Lean & Enterprise Architecture: Seven Deadly Wastes of Enterprise Architects


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Marc Lankhorst & Peter Matthijssen
Posted by Marc Lankhorst & Peter Matthijssen on Dec 3, 2013

Enterprise Architecture, Lean Management

In our previous two blogs in this series, we outlined the connections between Lean Management and Enterprise Architecture. The focus of Lean is on taking day-to-day small steps for improvement. The elimination of waste and focus on customer value are central elements in Lean. Enterprise Architecture focuses on longer term results, but as we have seen in the previous blog in this series a Lean perspective is also powerful for Enterprise Architects. We discussed the seven deadly wastes in enterprise architectures, such as unnecessary manual labor, gold-plating and complexity. Identifying and visualizing wastes in EA enable us to make improvements.

But what about wastes in the EA domain itself? From our practice we of course see many EA initiatives. We believe EA is a powerful and often indispensible aid for organizations. However, not all EA initiatives are a great success. We see many EA practitioners struggle to keep EA on the agenda. It is then a common reflex to say: “They don’t understand us; they only want quick fixes instead of doing the right thing for the long term”. But let’s take a closer look at our own behavior as Enterprise Architects, from a Lean perspective.

Cobweb Designer in action

A truly Lean Enterprise Architect ensures that all EA activities create value. In practice, however, we see a lot of behavior that does the opposite. See below.

Seven deadly wastes of Enterprise Architects:

  1. Ivory Tower Dweller: The ivory tower dweller has become out of touch with reality by only communicating with other architects. This Architect preaches the architecture gospel from an ivory tower to the populace down below. Most of what is produced from this position will turn into waste, because nobody is listening.
  2. Policeman: Uses architecture only as a way of telling other people what not to do, instead of supporting and guiding them. This architect will eventually be avoided and bypassed as much as possible. “How can we do this project without involving our architect?”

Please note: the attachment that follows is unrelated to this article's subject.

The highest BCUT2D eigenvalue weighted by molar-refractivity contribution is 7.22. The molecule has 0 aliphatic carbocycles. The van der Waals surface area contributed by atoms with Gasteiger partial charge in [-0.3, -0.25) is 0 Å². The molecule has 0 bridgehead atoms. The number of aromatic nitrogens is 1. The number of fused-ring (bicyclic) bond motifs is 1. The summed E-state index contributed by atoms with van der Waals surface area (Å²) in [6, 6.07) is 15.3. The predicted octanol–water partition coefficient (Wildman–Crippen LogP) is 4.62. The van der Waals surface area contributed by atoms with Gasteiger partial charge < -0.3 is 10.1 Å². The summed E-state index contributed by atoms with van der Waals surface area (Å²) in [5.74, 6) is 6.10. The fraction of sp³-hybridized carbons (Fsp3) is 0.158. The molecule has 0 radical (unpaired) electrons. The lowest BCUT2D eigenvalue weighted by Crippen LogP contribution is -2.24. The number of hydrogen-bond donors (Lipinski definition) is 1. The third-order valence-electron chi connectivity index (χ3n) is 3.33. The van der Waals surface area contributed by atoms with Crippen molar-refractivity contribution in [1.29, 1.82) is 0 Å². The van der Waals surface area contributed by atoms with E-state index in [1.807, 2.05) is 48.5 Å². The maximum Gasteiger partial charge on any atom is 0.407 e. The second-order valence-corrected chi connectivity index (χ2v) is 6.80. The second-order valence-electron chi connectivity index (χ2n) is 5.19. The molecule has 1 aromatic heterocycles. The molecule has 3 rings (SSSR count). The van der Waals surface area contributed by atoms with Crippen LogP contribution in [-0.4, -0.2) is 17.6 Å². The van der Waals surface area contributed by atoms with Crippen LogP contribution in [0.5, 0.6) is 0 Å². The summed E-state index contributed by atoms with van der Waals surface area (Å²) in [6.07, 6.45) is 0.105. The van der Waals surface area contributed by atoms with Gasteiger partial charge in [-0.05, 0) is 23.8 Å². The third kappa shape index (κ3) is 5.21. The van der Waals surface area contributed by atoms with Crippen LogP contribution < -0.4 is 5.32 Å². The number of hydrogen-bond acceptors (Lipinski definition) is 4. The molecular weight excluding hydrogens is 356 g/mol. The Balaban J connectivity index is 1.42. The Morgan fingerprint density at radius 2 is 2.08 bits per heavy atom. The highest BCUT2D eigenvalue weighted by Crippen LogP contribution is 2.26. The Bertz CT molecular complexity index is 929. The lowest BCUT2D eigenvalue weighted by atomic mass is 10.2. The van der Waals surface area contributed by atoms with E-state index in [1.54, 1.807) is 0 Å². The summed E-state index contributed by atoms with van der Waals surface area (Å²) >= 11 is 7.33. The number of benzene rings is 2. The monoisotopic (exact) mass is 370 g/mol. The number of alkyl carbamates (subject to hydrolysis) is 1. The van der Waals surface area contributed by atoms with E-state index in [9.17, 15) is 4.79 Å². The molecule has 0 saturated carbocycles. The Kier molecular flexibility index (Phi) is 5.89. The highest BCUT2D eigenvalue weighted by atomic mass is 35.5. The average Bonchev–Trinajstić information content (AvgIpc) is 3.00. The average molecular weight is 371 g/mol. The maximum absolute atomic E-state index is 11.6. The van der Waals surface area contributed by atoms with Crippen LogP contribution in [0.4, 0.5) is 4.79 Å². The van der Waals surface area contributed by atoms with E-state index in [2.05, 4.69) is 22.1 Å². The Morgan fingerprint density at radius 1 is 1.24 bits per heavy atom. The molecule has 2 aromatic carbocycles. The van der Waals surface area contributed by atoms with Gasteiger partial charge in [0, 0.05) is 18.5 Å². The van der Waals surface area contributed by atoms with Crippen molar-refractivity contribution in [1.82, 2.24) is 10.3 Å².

3. Great Creator: Creates idealistic, long-term plans with no reality check. This Architect keeps away from being involved with the projects and initiatives that have to realize these plans. In Agile circles this is refered to as ‘big design up-front’. 
  4. Abstractionist: Creates abstract, overly simplified pictures that are always true and provide no real insight beyond the obvious. Often these pictures are created in response to managers complaining about the complexity of architecture, but they don’t really help the organization.
  5. PowerPoint Architect: Documents architectures in the form of presentations, resulting in terrible maintenance problems. And have you ever tried to check such an architecture for consistency?
  6. Cobweb Designer: Creates huge and complicated spider webs with lots of interconnections. These webs may look impressive but are in fact unreadable and unusable. Recognizable by his or her trademark catchphrase: “It’s all very complicated…”
  7. Fearful Perfectionist: Only wants to communicate an architecture when it is completely finished. However, this will never be the case in a changing world. Projects have deadlines and won’t wait for you, so they move on anyway and your architecture is already outdated and irrelevant from the start. Perfectionism is a trait of many architects…

We think you will all recognize elements of this ‘wasteful behavior’. We will find it in our environment, but if we are honest also in our own actions. These behaviors produce waste and create an increasing gap between the architect and the rest of the organization.  We should, as professionals, continuously be aware of these pitfalls of EA and adjust our behavior. So start eliminating wasteful behavior today, and work on the continuous improvement of your job as an architect!

Next in this blog series: Enterprise Architecture for Lean Business Processes.

quick-start-video-togaf-archimate

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